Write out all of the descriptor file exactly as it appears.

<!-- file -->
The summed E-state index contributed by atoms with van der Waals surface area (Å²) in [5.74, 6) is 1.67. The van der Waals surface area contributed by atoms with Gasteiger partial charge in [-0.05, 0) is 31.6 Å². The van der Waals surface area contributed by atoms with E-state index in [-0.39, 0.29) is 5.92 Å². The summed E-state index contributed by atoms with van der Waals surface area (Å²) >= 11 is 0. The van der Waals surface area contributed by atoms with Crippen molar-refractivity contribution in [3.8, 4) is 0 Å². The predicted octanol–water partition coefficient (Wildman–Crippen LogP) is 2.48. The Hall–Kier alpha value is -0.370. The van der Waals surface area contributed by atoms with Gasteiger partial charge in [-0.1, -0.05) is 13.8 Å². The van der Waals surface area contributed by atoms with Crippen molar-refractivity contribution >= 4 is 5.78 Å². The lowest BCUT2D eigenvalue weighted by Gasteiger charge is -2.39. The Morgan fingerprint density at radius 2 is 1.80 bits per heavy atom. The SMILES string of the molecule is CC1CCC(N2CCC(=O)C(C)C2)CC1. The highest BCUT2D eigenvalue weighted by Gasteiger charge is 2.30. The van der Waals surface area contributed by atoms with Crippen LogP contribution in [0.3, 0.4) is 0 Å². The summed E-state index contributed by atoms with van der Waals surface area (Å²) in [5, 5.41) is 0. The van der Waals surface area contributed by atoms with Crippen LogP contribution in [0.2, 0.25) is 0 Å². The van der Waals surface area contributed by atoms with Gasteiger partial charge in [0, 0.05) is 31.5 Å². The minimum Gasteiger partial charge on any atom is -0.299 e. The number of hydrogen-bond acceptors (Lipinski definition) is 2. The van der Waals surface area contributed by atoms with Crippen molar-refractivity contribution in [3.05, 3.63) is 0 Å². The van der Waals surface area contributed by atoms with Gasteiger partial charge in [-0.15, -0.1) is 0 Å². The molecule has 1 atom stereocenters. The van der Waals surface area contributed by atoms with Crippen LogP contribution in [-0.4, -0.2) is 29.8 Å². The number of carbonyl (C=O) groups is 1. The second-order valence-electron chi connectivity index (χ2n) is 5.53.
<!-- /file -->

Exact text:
The summed E-state index contributed by atoms with van der Waals surface area (Å²) in [5.74, 6) is 1.67. The van der Waals surface area contributed by atoms with Gasteiger partial charge in [-0.05, 0) is 31.6 Å². The van der Waals surface area contributed by atoms with E-state index in [-0.39, 0.29) is 5.92 Å². The summed E-state index contributed by atoms with van der Waals surface area (Å²) >= 11 is 0. The van der Waals surface area contributed by atoms with Crippen molar-refractivity contribution in [3.8, 4) is 0 Å². The predicted octanol–water partition coefficient (Wildman–Crippen LogP) is 2.48. The Hall–Kier alpha value is -0.370. The van der Waals surface area contributed by atoms with Gasteiger partial charge in [-0.1, -0.05) is 13.8 Å². The van der Waals surface area contributed by atoms with Crippen molar-refractivity contribution >= 4 is 5.78 Å². The lowest BCUT2D eigenvalue weighted by Gasteiger charge is -2.39. The Morgan fingerprint density at radius 2 is 1.80 bits per heavy atom. The SMILES string of the molecule is CC1CCC(N2CCC(=O)C(C)C2)CC1. The highest BCUT2D eigenvalue weighted by Gasteiger charge is 2.30. The van der Waals surface area contributed by atoms with Crippen LogP contribution in [0.3, 0.4) is 0 Å². The summed E-state index contributed by atoms with van der Waals surface area (Å²) in [5, 5.41) is 0. The van der Waals surface area contributed by atoms with Crippen LogP contribution in [0.2, 0.25) is 0 Å². The van der Waals surface area contributed by atoms with Gasteiger partial charge in [0, 0.05) is 31.5 Å². The minimum Gasteiger partial charge on any atom is -0.299 e. The number of hydrogen-bond acceptors (Lipinski definition) is 2. The van der Waals surface area contributed by atoms with Crippen molar-refractivity contribution in [3.05, 3.63) is 0 Å². The van der Waals surface area contributed by atoms with Gasteiger partial charge in [-0.15, -0.1) is 0 Å². The molecule has 1 atom stereocenters. The van der Waals surface area contributed by atoms with Crippen LogP contribution in [-0.4, -0.2) is 29.8 Å². The number of carbonyl (C=O) groups is 1. The second-order valence-electron chi connectivity index (χ2n) is 5.53.